Medical Photography: Do or Don’t (+POLL)

I’m interested to know what you think about medical photography – specifically, taking pictures of interesting anomalies or cool surgeries.

I know that a lot of doctors have personal collections of photos that they keep to… reflect on, I suppose? Use for presentations? Smart phones have made it easier and opened a new can of worms simultaneously. Decades ago, if a doctor took a picture of your tumour, you did not really worry that it would end up on Facebook, because there was no Facebook!

I have been wondering about this for quite a while. Last year during my Internal Rotation, I saw Janeway lesions for the first – and possibly last – time. I did not ask to take a picture, but I wish I had. Unless I specialise in Internal Medicine and practise till I’m eighty, I may never see something like that again (yay, antibiotics!).

Figure 1 made its debut on the iStore recently. For those of you who don’t know, it is basically instagram for doctors (coming to Android soon). Uploaders have to ensure that all identifying characteristics are removed from the photos, and it is quite a useful learning tool (certainly not without flaws, but fun).

This week in surgery, I was asked to play photographer in an interesting case – the patient’s mother had requested that a photo be taken, and afterwards she gave the doctors permission to keep the photo for personal use.

And then I examined a child with vestigial digits on each hand – not that rare, but it was the first time I saw it, and I wanted a picture. Just for myself, not for my blog or anything. I was afraid to ask the mother, because I did not want her to think that I was gawking, as I am sure others have done. And afterwards I resented myself for not asking.

So my question is first: why do we take pictures of patients? Simply for personal reasons? Or do you think it goes deeper?

And then: is it okay? I know different institutions and boards have different rules. As far as I know, most South African hospitals have a lot of red tape if one needs to take a photo: first permission must be obtained from the patient or caregiver, and second from the hospital superintendent. Most people skip the latter because getting permission for anything in our bureaucracy takes eons. Is patient consent alone okay? I am leaning towards a yes.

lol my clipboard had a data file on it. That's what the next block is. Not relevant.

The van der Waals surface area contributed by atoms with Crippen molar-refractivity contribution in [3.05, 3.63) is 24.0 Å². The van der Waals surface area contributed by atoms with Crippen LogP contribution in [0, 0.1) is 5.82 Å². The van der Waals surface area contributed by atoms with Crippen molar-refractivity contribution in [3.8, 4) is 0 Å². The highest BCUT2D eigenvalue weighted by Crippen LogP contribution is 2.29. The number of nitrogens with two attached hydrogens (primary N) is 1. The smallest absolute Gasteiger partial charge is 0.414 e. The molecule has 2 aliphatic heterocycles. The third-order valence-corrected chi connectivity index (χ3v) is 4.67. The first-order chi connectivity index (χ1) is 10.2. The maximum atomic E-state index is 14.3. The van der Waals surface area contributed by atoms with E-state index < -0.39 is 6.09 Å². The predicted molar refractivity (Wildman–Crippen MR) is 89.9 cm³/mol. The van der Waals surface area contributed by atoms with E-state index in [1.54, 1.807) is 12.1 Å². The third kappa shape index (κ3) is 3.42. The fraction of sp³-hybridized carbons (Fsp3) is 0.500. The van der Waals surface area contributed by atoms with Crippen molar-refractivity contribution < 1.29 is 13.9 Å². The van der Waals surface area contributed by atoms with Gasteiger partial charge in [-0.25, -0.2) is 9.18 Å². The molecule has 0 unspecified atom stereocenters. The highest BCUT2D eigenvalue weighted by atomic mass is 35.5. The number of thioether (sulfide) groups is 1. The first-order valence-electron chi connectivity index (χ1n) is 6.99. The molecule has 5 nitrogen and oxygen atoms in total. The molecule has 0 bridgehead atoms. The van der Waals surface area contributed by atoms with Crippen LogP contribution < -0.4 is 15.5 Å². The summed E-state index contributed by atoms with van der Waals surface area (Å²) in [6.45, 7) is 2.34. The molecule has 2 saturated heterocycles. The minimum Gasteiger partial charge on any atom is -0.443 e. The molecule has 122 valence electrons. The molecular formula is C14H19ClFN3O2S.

I think that medical photography can be quite important for progress in the field, but that does not mean that we aren’t treading an ethical minefield. I think that I would want to know if a photo of mine were to be used for a presentation, even if a doctor was not being compensated for it. And, for the record, I don’t think that ANY patient photos should ever make their way to Facebook…

So here are two questions, and I would love to hear your answers. Non-medical readers are welcome to answer too, I am quite interested in your opinions. And please feel free to elaborate upon your opinion.

 

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8 thoughts on “Medical Photography: Do or Don’t (+POLL)”

  1. I had one ovary removed because there was a “mass” on it, and by “mass” I mean apparently the fibroid was the size of a baseball. I was floored when my surgeon told me that, and asked her mother (who works at her front desk, that’s not as weird as it sounds) if they took photos at all during surgery, since I had signed a consent form saying that was allowed. I always say yes when asked, and that they can use the photos for any purpose they see fit, because I am all for someone learning something from my medical misadventures. She said “ohhh yes, there’s a photo she was showing the office of her with the mass holding it as if she’s about to throw out the opening pitch of the World Series!” Personally, I laughed my arse off. Even my fibroid had a sense of humor! I guess some people would get upset, but it’s not like my name was on the thing.

  2. For me, I think it is important to remember that we all may end up as patients someday. With that in mind, I wouldn’t mind if my pictures were taken and used in an academic setting in order to advance medicine and the science of healing. However, I may have a problem if my images showed up on the internet/blogs/Facebook etc without any idea of the content or nature of that space.

    Anecdotally, I was diagnosed with Graves’ disease 12 years ago. Soon after my diagnosis, (and wanting to be fully informed about the disease) I decided to google Graves’ disease. OH.MY.WORD! I thought I was going to die. The images that popped up and patient stories were frightening to say the least. Thankfully, I had an endocrinologist and surgeon who were very good and calmly addressed each of my fears. Incidentally, I just googled Graves’ out of curiosity and thankfully, it appears as those early pictures & stories have been removed. In its place, there seems to be a more well-balanced depiction of this disease. Thinking back now, I wonder how many of those patients were informed or even aware that their images were being used in such a public manner.

    I suppose what I am saying is that I could be persuaded to allow my image to be used in a thoughtful, well-balanced and informative place on the internet.

  3. I think it is totally reasonable to ask a patient to have photo taken of an interesting finding for academic purposes. I have never personally taken a photo of a patient, but I know of many specialists who use photos as a means of monitoring symptoms, particularly in dermatology.

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